C. Adequate spacing between paragraphs when several pieces of information were included in the same row of the table, as appropriate. [For example, in the samples in the row of the tables with the heading “APR for Balance Transfers,” the forms disclose two components: the applicable balance transfer rate and a cross reference to the balance transfer fee. The samples show these two components on separate lines with adequate space between each component. On the other hand, in the samples, in the disclosure of the late-payment fee, the forms disclose two components: the late-payment fee, and the cross reference to the penalty rate. Because the disclosure of both these components is short, these components are disclosed on the same line in the tables.]

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▸12. Sample G-22. Sample G-22 includes two model clauses for use in complying with § 226.16(h)(4). Model clause (a) is for use by credit card issuers subject to 12 CFR 227.24 or similar law. Model clause (b) is for use in connection with open-end credit plans that are not subject to 12 CFR 227.24 or similar law, such as open-end credit plans with no credit card.◂

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Start Signature

By order of the Board of Governors of the Federal Reserve System, April 28, 2009.

Jennifer J. Johnson,

Secretary of the Board.

End Signature End Part End Supplemental Information

Footnotes

1.  As discussed elsewhere in the supplementary information to this proposed rule, commenters have 60 days to submit comments regarding the Paperwork Reduction Act analysis for the Board's proposed amendments to the January 2009 Regulation Z Rule.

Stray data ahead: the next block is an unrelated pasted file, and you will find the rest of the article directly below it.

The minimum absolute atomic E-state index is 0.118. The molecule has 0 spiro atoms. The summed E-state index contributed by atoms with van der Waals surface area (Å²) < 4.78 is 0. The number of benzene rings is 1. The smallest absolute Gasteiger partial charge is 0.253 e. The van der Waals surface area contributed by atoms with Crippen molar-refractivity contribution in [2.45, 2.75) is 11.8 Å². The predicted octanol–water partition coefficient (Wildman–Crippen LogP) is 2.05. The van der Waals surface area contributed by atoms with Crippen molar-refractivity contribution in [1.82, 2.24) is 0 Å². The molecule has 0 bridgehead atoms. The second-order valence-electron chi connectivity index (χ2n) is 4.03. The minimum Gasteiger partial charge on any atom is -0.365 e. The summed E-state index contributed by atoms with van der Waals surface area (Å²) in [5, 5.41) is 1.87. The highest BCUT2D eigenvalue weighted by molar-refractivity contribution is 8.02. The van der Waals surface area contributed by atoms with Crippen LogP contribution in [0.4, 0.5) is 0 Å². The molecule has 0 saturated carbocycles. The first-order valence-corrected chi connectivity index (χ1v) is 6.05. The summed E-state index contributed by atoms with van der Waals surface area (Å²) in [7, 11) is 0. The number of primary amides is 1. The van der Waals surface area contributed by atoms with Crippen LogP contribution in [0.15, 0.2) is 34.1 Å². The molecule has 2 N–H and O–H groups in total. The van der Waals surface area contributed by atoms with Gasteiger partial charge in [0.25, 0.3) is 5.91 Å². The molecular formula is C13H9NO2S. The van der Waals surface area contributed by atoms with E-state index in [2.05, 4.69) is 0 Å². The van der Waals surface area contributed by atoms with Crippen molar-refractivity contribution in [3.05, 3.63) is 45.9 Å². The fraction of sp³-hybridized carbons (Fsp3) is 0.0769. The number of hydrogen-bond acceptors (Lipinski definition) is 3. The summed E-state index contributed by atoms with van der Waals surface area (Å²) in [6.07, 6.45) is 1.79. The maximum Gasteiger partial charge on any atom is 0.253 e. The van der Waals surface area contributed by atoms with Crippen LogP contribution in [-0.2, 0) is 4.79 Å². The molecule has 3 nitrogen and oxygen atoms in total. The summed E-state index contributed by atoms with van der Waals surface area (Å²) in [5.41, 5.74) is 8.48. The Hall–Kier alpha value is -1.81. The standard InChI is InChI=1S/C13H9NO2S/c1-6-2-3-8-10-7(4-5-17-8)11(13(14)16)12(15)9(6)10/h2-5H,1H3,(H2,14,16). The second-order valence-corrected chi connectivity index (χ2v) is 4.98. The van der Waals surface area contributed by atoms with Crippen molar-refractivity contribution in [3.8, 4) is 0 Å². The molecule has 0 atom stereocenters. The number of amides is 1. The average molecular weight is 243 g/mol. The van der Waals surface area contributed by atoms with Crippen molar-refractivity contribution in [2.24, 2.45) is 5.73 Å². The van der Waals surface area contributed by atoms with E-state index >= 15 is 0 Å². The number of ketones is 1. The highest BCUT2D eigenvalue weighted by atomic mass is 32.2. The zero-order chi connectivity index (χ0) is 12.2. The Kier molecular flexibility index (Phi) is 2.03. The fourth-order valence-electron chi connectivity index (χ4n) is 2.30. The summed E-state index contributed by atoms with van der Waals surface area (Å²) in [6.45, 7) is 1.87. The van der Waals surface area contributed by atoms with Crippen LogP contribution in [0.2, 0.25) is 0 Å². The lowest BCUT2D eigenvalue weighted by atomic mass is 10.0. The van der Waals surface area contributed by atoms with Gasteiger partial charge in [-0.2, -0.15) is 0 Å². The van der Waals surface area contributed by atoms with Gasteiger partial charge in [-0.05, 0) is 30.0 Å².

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2.  If the creditor changes a term required to be disclosed in the account-opening table, the creditor must also provide a summary of the change in a tabular format under § 226.9(c)(2)(iii)(B).

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3.  For ease of reference, the supplementary information to proposed § 226.16(h) refers generically to these terms as “deferred interest triggering terms.”

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4.  This statement is intended to be consistent with substantive restrictions in the January 2009 FTC Act Rule and FTC Act Proposed Clarifications which would not permit an issuer to revoke a deferred or waived interest program unless the consumer's payment is more than 30 days late.

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BILLING CODE 6210-01-P

BILLING CODE 4310-01-C

[FR Doc. E9-10081 Filed 5-4-09; 8:45 am]

BILLING CODE 6210-01-P